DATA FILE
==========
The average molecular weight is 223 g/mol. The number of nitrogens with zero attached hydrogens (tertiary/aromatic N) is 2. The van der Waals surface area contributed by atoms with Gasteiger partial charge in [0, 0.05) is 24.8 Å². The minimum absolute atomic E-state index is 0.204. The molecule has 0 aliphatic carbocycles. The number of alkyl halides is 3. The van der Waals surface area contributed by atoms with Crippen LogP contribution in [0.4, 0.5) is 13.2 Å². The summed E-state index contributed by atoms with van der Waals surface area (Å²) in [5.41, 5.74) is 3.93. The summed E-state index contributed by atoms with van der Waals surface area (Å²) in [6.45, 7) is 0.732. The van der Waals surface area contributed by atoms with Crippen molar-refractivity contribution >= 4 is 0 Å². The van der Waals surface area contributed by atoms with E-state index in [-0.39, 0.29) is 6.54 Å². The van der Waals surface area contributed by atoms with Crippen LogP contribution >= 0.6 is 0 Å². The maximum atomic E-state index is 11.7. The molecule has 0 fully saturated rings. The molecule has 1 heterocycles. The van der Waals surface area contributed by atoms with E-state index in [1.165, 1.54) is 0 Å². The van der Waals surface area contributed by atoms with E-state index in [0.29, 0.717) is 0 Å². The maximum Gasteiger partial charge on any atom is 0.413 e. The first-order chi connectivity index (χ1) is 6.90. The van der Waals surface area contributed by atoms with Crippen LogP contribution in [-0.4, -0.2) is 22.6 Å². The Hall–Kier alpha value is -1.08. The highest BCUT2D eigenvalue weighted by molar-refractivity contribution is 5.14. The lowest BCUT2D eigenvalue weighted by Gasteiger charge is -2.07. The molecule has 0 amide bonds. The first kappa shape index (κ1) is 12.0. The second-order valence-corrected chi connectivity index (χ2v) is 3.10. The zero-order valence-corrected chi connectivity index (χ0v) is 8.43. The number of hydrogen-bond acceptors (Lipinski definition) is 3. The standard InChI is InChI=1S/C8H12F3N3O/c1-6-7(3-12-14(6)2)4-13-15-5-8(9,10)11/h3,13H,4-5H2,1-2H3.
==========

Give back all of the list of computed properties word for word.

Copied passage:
The average molecular weight is 223 g/mol. The number of nitrogens with zero attached hydrogens (tertiary/aromatic N) is 2. The van der Waals surface area contributed by atoms with Gasteiger partial charge in [0, 0.05) is 24.8 Å². The minimum absolute atomic E-state index is 0.204. The molecule has 0 aliphatic carbocycles. The number of alkyl halides is 3. The van der Waals surface area contributed by atoms with Crippen LogP contribution in [0.4, 0.5) is 13.2 Å². The summed E-state index contributed by atoms with van der Waals surface area (Å²) in [5.41, 5.74) is 3.93. The summed E-state index contributed by atoms with van der Waals surface area (Å²) in [6.45, 7) is 0.732. The van der Waals surface area contributed by atoms with Crippen molar-refractivity contribution >= 4 is 0 Å². The van der Waals surface area contributed by atoms with E-state index in [-0.39, 0.29) is 6.54 Å². The van der Waals surface area contributed by atoms with Crippen LogP contribution >= 0.6 is 0 Å². The maximum atomic E-state index is 11.7. The molecule has 0 fully saturated rings. The molecule has 1 heterocycles. The van der Waals surface area contributed by atoms with E-state index in [1.165, 1.54) is 0 Å². The van der Waals surface area contributed by atoms with E-state index in [0.29, 0.717) is 0 Å². The maximum Gasteiger partial charge on any atom is 0.413 e. The first-order chi connectivity index (χ1) is 6.90. The van der Waals surface area contributed by atoms with Crippen LogP contribution in [-0.4, -0.2) is 22.6 Å². The Hall–Kier alpha value is -1.08. The highest BCUT2D eigenvalue weighted by molar-refractivity contribution is 5.14. The lowest BCUT2D eigenvalue weighted by Gasteiger charge is -2.07. The molecule has 0 amide bonds. The first kappa shape index (κ1) is 12.0. The second-order valence-corrected chi connectivity index (χ2v) is 3.10. The zero-order valence-corrected chi connectivity index (χ0v) is 8.43. The number of hydrogen-bond acceptors (Lipinski definition) is 3. The standard InChI is InChI=1S/C8H12F3N3O/c1-6-7(3-12-14(6)2)4-13-15-5-8(9,10)11/h3,13H,4-5H2,1-2H3.